Medium Grains, High Stakes: Economics of Genetically Modified Rice in California
Craig A. Bond, Colin A. Carter, and Y. Hossein Farzin
University of California, Davis
This paper gives estimates of the potential profitability of herbicide-tolerant (HT) rice cultivation in the Sacramento Valley region of California. We estimate first-year returns for the average producer and use both deterministic and stochastic methods to perform sensitivity analysis to account for heterogeneity and uncertainty with respect to potential adoption. Results show that adoption of the HT rice technology will likely be profitable for a majority of rice producers in California, even in the presence of nontransgenic price premia and technology fees.
Key words: California, genetically modified, GM food crop, herbicide tolerant (HT), Monte Carlo, rice.In May 2004, Monsanto Company decided to shelve its research program on genetically modified (GM) spring wheat in North America (Reuters, 2004). There were a variety of reasons cited by the company for this decision, but grower perception of market resistance was clearly a factor. Wheat is viewed as more of a food grain than either corn or soybeans, which have successfully shifted to transgenic varieties. As such, the issues surrounding the release of GM wheat are similar to those facing similar technologies in rice. Now that transgenic wheat is on the back burner in North America, attention may turn to GM rice due to its status as the primary staple for over half of the world's population (United States Department of Agriculture Economic Research Service [USDA ERS], 2004).
This paper combines an ex ante partial budgeting approach, based on sample rice production costs with Monte Carlo analysis, to estimate the potential farm-level profitability of herbicide-tolerant (HT) rice cultivation in the Sacramento Valley region of California. In addition to estimating first-year deterministic profitability gains for the typical producer, we utilize both deterministic and stochastic sensitivity approaches to account for uncertainty in yield and market-level effects of adoption.
Biotechnology and Rice Production in California
Rice production in California is concentrated in the Sacramento Valley, with medium-grain varieties dominant. Although traditional breeding and other research has resulted in increased yields by up to 46% since 1975 (USDA ERS, 2003b), producers have recently seen a dramatic increase in the resistance of weeds (especially watergrass) to conventional chemicals, which has increased herbicide costs to nearly $200/acre (Fischer, 2002; J. Hill, UC Davis, personal communication, April 18, 2003). Driven by environmental concerns, the California Department of Pesticide Regulation restricts alternative chemical options, contributing to rising costs and thus lowering the profitability of rice farming.
Herbicide-tolerant varieties are expected to be the first transgenic rice cultivars introduced on a large scale (Gianessi, Silvers, Sankula, & Carpenter, 2002; Williams, Strahan, & Webster, 2002). These varieties are engineered to exhibit resistance to a particular broad-spectrum chemical agent (herbicide), allowing for broadcast applications that eliminate weeds while leaving the crop relatively undamaged. This technology has several potential advantages for the individual grower, including increased yields (due to fewer weeds) and decreased chemical costs. There are also potential environmental gains from reductions in the use of active chemical agents applied to the rice fields, although the environmental effects are a subject of considerable debate (Bond, Carter, & Farzin, in press).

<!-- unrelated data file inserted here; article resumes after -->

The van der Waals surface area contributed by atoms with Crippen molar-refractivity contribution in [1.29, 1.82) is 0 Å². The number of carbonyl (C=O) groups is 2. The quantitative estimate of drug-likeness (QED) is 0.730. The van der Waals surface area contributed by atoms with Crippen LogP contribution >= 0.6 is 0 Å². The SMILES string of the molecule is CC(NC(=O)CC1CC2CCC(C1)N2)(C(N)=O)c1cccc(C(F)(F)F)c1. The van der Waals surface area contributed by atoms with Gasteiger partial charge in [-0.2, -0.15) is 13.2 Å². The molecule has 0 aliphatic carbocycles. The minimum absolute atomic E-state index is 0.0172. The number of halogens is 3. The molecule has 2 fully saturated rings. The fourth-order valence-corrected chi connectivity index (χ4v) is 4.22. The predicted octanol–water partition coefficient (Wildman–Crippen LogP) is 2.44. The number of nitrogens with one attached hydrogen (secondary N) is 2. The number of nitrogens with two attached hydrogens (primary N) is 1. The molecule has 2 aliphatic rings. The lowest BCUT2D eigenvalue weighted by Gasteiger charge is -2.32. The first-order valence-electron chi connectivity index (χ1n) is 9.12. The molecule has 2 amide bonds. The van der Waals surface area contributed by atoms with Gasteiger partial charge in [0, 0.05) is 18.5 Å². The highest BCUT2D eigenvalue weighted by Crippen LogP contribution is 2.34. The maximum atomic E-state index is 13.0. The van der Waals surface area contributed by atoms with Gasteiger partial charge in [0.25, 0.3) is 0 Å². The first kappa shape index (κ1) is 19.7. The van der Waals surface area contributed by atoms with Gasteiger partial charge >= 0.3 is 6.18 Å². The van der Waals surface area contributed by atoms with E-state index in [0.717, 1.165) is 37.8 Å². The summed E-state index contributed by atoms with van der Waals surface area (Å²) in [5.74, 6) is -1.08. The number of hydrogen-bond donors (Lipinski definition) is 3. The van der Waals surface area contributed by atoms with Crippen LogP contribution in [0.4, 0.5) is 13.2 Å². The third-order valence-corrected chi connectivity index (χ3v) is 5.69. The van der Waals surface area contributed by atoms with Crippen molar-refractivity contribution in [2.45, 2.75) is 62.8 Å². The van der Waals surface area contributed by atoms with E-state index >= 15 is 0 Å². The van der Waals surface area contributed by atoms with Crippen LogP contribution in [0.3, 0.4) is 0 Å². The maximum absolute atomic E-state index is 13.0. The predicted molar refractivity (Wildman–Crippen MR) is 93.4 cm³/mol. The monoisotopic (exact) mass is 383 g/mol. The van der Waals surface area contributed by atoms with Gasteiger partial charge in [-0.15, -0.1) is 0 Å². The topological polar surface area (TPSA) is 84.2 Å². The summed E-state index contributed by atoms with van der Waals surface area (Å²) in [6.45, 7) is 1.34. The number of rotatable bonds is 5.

However, any potential farm profitability gains can be eroded due to a number of factors, such as technology pricing policies, market response (as manifested in conventional rice price premia), yield drag, and additional regulatory assessments (Fernandez-Cornejo & McBride, 2002; Foster, Berry, & Hogan, 2003; Gianessi et al., 2002; Marra, Pardey, & Alston, 2002; McBride & Brooks, 2000). An example of the latter is the California Rice Certification Act of 2000 (CRCA), which permits the California Rice Commission (CRC) to collect fees from sellers of transgenic seed and millers and/or dryers of rice "having characteristics of commercial impact" (CRCA, 2000, p. 3).
The extent of adoption of HT rice in California will be determined, in large part, by the differential in expected profitability between the new and conventional technologies. Any change in profits will vary across growers and will be driven by weed management cost savings, yield differences, and price differentials between HT and conventional rice, including segregation costs. Market acceptance issues will play a major role in the segmentation of the market into HT and conventional rice sales. Tolerance levels for adventitious presence of transgenic rice will be an important determinant of segregation costs. In the case of corn and soybeans, price premia exist for non-GM varieties; these premia range from 3 to 8% (Foster et al., 2003). Many of these variables affecting expected profitability are uncertain before commercial introduction, thus requiring the use of sensitivity analysis to predict farm-level benefits.
The partial budgeting approach has been used in a variety of ex ante studies on transgenic crops (Alston, Hyde, Marra, & Mitchell, 2003; Annou, Wailes, & Cramer, 2000; Fulton & Keyowski, 1999; Gianessi et al., 2002). Although it is based on (a) representative producer(s) and data for the conventional technology, and thus requires a number of assumptions, the approach is defensible in the absence of farm-level data for a technology that has yet to be introduced commercially.
To illustrate the approach, we adapt the equations in Alston et al. (2003) to the case of herbicide-tolerant rice. Let πij represent per-acre returns over operating costs for the jth grower if the ith technology is selected (i = conventional [C] or herbicide tolerant [HT]), such that